National ScenicByway, Victor
is at the junction of railroad routes which serve as
today's highways. The Phantom Canyon Road is one of
the most scenic and historic drives in Colorado. The
route, which follows the 1890’s bed of the Florence &
Cripple Creek Railroad (F&CC), increases in elevation
from 5,500 to 9,500 feet and offers the chance to see a
wide range of plants and wildlife in their natural
The F&CC was built in 1894 as the first connection from
Florence to the goldfields of Cripple Creek and Victor.
The unique bridges and tunnels offer a visual link to
the area's historic past.
Following Eight Mile Canyon, the railroad hauled gold
ore from the mines of Cripple Creek & Victor to
processing mills in
Florence from 1893 to 1912. The F&CC was a popular
passenger route as well, making a social connection
between the gold fields and Florence and Canon City.
The F&CC was shut down July 12, 1912 when a huge flood
roared down the canyon, ripping out track and 12
The route was opened as an auto road in 1918 and today
is part of the Gold Belt National Scenic Byway. The old
Steel Bridge, two tunnels, and other historic sites are
part of the drive.
The Midland Terminal, which ran from Colorado Springs up
to Cripple Creek, opened July 4, 1894 three days after
F&CC arrived. Four passenger trains per day ran on the
tracks and gold was hauled to a processing plant on
Colorado Springs’ west side.
The railroad, which is now Highway 67 from Divide to
Cripple Creek, closed in 1949 when it was no longer
necessary to haul gold down the mountain for processing.
Today the Cripple & Victor Narrow Gauge is the only
remaining railroad trip.
Gold Camp Road
NOTE - July 3,
2012 - El Paso County sheriff Terry Maketa has
ordered a road closure in the 2100 block of Old
Stage Road effective at 10 a.m. Tuesday. The closure
effectively denies access to Gold Camp Road.
To solidify the closure of the
area, the Teller County Sheriff's Office will close
Gold Camp Road within their jurisdiction at Lazy S
Ranch Road. The closure will remain in effect until
further notice. For those with homes within the
closure area, access into the area will be granted
with proof of residency.
The sheriff's office closed the
road because fire danger remains extremely high.
Fire fighting resources are spread thin due to the
ongoing effort to fight the Waldo Canyon Fire.
were the lifeline of the gold mining district in the
early days. Three railroads serviced this area,
including the Short Line, or the Colorado Springs &
Cripple Creek District Railway. The Shortline was
the shortest route from the goldfields to Colorado
Springs and operated two passenger trains each way
daily starting in April of 1901.
The 46-mile route
cost over $4.5 million in 1900 value and was paid
for by wealthy mine owners. Over 220 box cars and 60
ore cars brought ore from the Cripple Creek and
Victor mines down the mountain to the mills in and
around Colorado Springs.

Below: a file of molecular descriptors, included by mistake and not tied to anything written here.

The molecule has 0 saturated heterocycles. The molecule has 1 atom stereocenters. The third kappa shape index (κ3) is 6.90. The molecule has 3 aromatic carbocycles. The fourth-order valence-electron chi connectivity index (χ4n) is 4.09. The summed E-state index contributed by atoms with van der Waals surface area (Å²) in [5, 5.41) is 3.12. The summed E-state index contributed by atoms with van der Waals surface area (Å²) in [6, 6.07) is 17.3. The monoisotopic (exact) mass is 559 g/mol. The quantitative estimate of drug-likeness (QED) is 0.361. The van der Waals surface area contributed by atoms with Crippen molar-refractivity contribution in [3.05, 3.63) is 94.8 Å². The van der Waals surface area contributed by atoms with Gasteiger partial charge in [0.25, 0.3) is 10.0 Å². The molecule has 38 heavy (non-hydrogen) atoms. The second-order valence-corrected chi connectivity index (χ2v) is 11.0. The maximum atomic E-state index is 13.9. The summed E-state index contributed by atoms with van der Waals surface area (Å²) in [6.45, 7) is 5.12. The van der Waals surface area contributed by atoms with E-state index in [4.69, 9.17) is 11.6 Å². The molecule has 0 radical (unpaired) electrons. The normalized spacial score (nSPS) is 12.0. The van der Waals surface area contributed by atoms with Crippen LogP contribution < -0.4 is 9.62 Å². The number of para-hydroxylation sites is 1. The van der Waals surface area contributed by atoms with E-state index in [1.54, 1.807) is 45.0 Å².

During the summer it
is said that over 50,000 tourists traveled the
route, one of them was Theodore Roosevelt, who
proclaimed “This is the ride that bankrupts the
English language!” Service on the route ended in
1920. In 1924 the road was opened as the Corley
Mountain Highway, operating as a toll road until
1939. Later it became Gold Camp Road.
Gold Camp Road winds from Teller County 81 north of
Victor down the mountain canyons to Old Stage Road
near the Broadmoor in Colorado Springs. A tunnel in
the last leg of the route washed out in the mid
1980s and that portion of the original road is
routed to the Old Stage Road - and is open to
Colorado Springs. The road is maintained, though can
be washboardy and in winter may require four-wheel
drive or chains. The scenery is spectacular and
includes towering rock formations, overviews of
Colorado Springs and in the fall, brilliant gold
The best way to find
Gold Camp Road is traveling from Gillett south on
County Road 81 or from Victor north on Teller County
Rd 81 - the intersection is marked with a US Forest
Service sign and a directional map sign.
The Road to Skagway
Reservoir is a pristine mountain fishing spot and
hiking opportunity. From Victor, take CR 81 to Phantom
Canyon Road and drive about .5 miles to the left turn to
Arequa Gulch Bridge
Just to Victor’s west on
Highway 67 you will cross the highest bridge on the
Colorado State Highway system. The bridge across Arequa
Gulch was built in 2000-2001 as part of a highway
realignment project to accommodate the expansion of the
Cripple Creek & Victor Gold Mining
Company’s (CC&V) valley fill facility. CC&V financed the
design and construction.
Completed in just 11 months, the $18 million realignment
project is one of the largest highway projects in the
state to be financed completely with private dollars.
The new roadway is 1.9 miles long, replacing a 1.8-mile
segment. The most spectacular part of the project is a
1,218-foot long bridge over Arequa Gulch. The bridge,
which is 250 feet tall at its highest point, is the
tallest bridge of Colorado's 8,479 bridges on the state
highway system. The bridge provides travelers with
unparalleled views of the Sangre De Cristo Mountain
A portion of the project also involved building a scenic
pullout area that enables travelers to view the mountain
range and the valley far below. These are views which
have never before available from the highway. At the
pullout is the trailhead for the Little Grouse Mountain
Tail, a project of CC&V, interpreted by the Southern
Teller County Focus Group as part of its Trails of Gold
project. The trail winds up the mountain to a summit
with a 360-degree view of the western and southern
mountains as well as nearby mountaintops.